This denomination (along with a number of others) has recently studied a subject matter referred to as the ‘Federal Vision‘, largely condemned it, and now is in the process of seeking to apply these findings to those pastors and elders in their denomination they believe to be holding these aberrant views. There is of course nothing wrong with carefully studying an issue, deciding that it is outside the pale of a particular confessional heritage, and then judiciously applying those findings to particular people, circumstances, etc. The problem comes when an issue is NOT carefully studied, the so-called proponents of said teaching are not contacted or asked for clarification, a report full of ambiguities and bizarre conclusions which does not accurately describe said teachings of said proponents is passed in the name of ‘justification by faith’, and then certain Mohicans in the denomination get out their war paint and tomahawks and go after these so-called proponents having already decided what they believe, how false, bad, and horrible it is, and whooping at the top of their lungs with fingers in their ears demand that they recant or leave.
In typical Presbyterian polity, the presbytery is the body that holds ministers accountable for their teachings. On this particular issue, one of the ministers under scrutiny is Pastor Steve Wilkins from Auburn Avenue Presbyterian Church in Monroe, Louisiana. The Louisiana Presbytery has been asked on TWO occasions to examine Pastor Wilkins, and TWICE the presbytery has not found him guilty of any aberrant views contrary to the Confession (WCF). The first time another presbytery sent an overture requesting the examination, and the LA Presbytery voluntarily complied. When that exam yielded a not-guilty verdict, an appeal was made to the Standing Judicial Commission of the PCA (their highest court of appeal), and the SJC asked the LA Presbytery to conduct another examination on the grounds that the first exam was not sufficiently documented and did not carefully follow the proper procedures. The LA Presbytery complied with this SJC directive, re-examined Pastor Wilkins, and again found that there was “no strong presumption of guilt” in the teachings of Pastor Wilkins.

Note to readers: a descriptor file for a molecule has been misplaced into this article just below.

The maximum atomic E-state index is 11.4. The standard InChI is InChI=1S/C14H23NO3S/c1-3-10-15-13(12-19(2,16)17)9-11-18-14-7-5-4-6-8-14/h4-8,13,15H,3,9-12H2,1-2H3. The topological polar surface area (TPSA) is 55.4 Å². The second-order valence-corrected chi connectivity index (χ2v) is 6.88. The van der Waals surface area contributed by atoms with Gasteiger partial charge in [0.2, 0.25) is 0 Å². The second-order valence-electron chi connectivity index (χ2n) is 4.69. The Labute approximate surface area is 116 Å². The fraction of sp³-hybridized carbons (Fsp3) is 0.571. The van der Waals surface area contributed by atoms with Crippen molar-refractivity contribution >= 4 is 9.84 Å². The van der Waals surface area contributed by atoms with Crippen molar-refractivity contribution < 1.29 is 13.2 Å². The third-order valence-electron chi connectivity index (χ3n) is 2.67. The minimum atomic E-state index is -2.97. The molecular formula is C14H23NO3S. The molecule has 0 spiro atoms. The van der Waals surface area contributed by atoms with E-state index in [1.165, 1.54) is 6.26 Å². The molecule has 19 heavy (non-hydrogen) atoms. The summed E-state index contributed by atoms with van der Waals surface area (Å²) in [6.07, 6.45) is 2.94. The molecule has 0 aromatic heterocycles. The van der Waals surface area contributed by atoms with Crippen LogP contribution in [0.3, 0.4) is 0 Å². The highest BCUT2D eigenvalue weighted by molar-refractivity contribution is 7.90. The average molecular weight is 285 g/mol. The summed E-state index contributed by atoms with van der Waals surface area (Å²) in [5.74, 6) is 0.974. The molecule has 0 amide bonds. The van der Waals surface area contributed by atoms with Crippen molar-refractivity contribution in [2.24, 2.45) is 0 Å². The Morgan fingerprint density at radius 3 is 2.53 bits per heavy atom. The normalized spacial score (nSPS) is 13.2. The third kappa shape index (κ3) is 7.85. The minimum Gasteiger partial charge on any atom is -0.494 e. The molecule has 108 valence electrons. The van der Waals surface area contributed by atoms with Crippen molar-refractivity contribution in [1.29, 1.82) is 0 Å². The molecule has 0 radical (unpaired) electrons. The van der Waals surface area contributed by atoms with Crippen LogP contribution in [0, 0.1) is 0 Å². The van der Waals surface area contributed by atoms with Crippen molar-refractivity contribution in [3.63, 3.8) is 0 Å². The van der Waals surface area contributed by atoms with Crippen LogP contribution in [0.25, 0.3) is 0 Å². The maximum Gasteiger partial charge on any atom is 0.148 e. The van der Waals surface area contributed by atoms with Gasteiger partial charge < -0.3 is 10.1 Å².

Now this re-examination report, meticulously documented and complying with all the proper PCA procedures was just fine except that the LA Presbytery did not come up with the correct answer. Now, the SJC has ordered the LA Presbytery to appear in court to answer the charge that they did not do their job properly in examining Pastor Wilkins. That is, because there is a “strong presumption of guilt” with regard to the teachings of Pastor Wilkins, they have not been diligent in preserving the peace and purity of the church. In other words, while there has been no trial of Pastor Wilkins, the SJC is proceeding to take matters into their own hands. What is so unfortunate (and sub-biblical) in this situation is the fact that these proceedings are beginning with the presumption of guilt.
If you have not already seen the recent volley of posts by Douglas Wilson, they are well worth checking out. Beginning here, just start working your way through the posts that follow.
One final comment with regard to why I/you should even care about all this. I have never been a member of a PCA church, but my wife grew up in the PCA, we both attended and graduated from a PCA sponsored Christian School, and I have many good friends in that denomination. In general, all Christians should be concerned about the ‘goings-ons’ of our brothers and sisters, we ought to rejoice with those who rejoice and mourn with those who mourn. In this case, we have brothers and sisters who are near-kinsmen in Christendom, Reformed Presbyterians who claim a similar heritage, similar confessional standards, and a like-mindedness on many significant issues facing the Christian Church today. If the PCA goes through with this trial, and in whatever clinically sterilized, moved, seconded and passed sort of way they come up with, they actually force Pastor Wilkins and/or his presbytery out of the PCA without an actual hearing and fair trail (which is virtually impossible now), a great travesty will have passed for justice. All Christians should be concerned about this sort of miscarriage of justice, but all Presbyterians should be particularly concerned about this sort of fiasco. Secondly, as Wilson suggests, it is important to point out the injustice as it is happening for the benefit of not only those involved but also everyone else watching this happen and/or letting this happen. Finally, Pastor Wilkins and many of the saints at AAPC are my friends, and it is apparent that there are far too few people out there, especially in the PCA who are willing to actually associate with these brothers, even when it is a matter of requiring simple justice.